I have heard this week that my book, Praying for Dear Life, is a worst-seller, meaning that it is not selling at all. NavPress has a policy that if anyone buys one of their books and does not like it, they can fill-out and return a coupon in the back for a full refund. Keep the book itself but get back their money. Apparently, 437 coupons were returned last quarter and it is "not likely, unless something dramatic happens with this book," that I will ever receive a bit of royalty beyond my advance.
I guess I am not surprised. Heartbroken, but not surprised. The book is a real hybrid--a "sepia toned memoir," according to the publisher's own marketing materials, but dressed in bluebird colors. PDL is a book on the hours of prayer published by a very conservative evangelical house. I am certain the sales people did not know how to pitch it. In addition, there was a major shuffle in marketing and other turnover in the house. The book is, admittedly, too sacramental for evangelicals (not a "how to" that would lead one to sleep outside in bad pajamas and jump on a bed as if it were a trampoline--that is a description of the cover), and at the same time too evangelical in both appearance/publisher for the mainline. The book fits nowhere.
I had good endorsements--from Buechner, Lauren Winner, Tom Long. But NavPress, when they finally did run an ad for it in Christian Century, did not include the blurbs and so no one took much notice. I have had a couple of nice emails from people who have read it. A few friends have commented that it was meaningful for them. I got a five star review on Amazon from one reader and a reviewer calledit "one of the four or five best books...of the last four or five years" on Goodpreacher.com. Perhaps if I can get an invitation or two to speak here or there things will pick up--maybe something dramatic will happen. I have a new book coming out in a couple of months, more traditional but not nearly so heart-felt. Maybe if it gets noticed a little it will throw a little light on the first one.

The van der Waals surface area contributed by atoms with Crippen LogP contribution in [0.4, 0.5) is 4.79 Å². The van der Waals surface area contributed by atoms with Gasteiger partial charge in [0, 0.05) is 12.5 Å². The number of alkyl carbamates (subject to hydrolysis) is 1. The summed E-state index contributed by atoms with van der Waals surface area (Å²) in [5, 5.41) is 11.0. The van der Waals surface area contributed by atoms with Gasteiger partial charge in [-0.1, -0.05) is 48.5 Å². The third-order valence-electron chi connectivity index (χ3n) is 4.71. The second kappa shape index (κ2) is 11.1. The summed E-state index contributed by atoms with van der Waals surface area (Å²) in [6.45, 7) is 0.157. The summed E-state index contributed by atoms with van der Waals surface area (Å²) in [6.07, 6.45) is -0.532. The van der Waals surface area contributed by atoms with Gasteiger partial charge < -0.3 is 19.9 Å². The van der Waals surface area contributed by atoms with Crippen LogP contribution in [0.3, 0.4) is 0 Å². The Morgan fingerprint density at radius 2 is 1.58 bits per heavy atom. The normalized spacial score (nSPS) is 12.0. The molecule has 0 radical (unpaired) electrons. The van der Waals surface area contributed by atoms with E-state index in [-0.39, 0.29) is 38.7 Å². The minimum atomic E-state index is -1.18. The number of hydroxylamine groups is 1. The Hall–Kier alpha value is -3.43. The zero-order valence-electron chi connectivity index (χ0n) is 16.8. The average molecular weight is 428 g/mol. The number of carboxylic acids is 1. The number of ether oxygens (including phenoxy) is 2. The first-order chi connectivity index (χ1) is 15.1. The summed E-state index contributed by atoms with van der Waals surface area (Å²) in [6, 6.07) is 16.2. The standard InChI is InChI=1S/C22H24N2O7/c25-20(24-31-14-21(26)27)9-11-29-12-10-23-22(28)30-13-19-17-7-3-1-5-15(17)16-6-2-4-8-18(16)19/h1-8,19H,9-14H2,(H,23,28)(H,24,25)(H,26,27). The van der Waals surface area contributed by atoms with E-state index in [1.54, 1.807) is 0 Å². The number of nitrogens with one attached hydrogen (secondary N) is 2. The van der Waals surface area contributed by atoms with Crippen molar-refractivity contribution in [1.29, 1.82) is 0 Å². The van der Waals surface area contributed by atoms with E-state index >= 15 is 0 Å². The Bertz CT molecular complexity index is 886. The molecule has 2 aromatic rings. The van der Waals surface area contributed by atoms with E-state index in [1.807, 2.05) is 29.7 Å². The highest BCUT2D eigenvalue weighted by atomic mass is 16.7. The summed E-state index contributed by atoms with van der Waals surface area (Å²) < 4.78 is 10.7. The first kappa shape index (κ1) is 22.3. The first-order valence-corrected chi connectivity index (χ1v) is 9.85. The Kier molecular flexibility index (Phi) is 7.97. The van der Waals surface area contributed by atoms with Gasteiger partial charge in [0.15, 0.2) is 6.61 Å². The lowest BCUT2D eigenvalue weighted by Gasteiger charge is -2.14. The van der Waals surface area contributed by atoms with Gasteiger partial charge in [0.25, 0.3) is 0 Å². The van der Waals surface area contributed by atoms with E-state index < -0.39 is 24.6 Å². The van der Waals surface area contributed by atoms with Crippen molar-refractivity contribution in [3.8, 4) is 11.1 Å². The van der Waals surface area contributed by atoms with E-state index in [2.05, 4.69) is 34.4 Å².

It is hard, though--putting yourself so out there in a way and to be so thoroughly ignored. "Love me, please"--that is what every memoirist is asking: know me and love me. Alas. My good friend and editor, Liz, says that I need to take comfort from the fact that it is a good book and that some have been blessed by it--that most books do not, in fact, sell very well. I guess.
With my self-esteem shattered the other night, my amazing son said, "How are you doing, Dad?" Okay, I told him. I am doing okay. He said, "It's all right if you aren't." I started crying, lamenting that it feels, feels, as if I am one of those guys who can work and work, try and try, and never catch much of a break. He says, "Yeah, but lots of folks can't even say they have had a book published, much less four." I do remember, God knows, the ache of wanting to publish a real book, the joy of seeing it happen...but as Stephen Donaldson says, the only way to hurt someone who has lost everything is to give a part of it back to him, broken. I have part of what I had thought I'd lost, but it is broken somehow.
Few care. But a few do. No one is buying the book, many are returning the ones they have bought, but some have been blessed. A few sentences of the first chapter formed the conclusion to a Martin Luther King, Jr. Day sermon by an Episcopalian priest in Washington, DC. That is huge, at least to me. To be mentioned in the same context as Preacher King is an incredible notion unto itself. The priest, a black woman, said mine was her "new favorite book."
Pieces. Pieces of satisfaction. Bits of significance. I will have to content myself with that. And wait patiently for the purposes of God to enfold.
I said long ago that if this book were to be published, God would have to help make that happen. The confluences of absurdity above seem to have God's fingerprints all over it. I also said that if the book were ever to have an audience, God would have to do something about that too. The harried and confused sales people at NavPress might ask the same. Will I write more? Publish more? I would like to think so, that, as Frederick Buechner has pronounced on my upcoming work, I "know how to read and know how to write," but I will have to wait. Just wait to see if God has further work for me to do, given that I obviously don't know how to sell.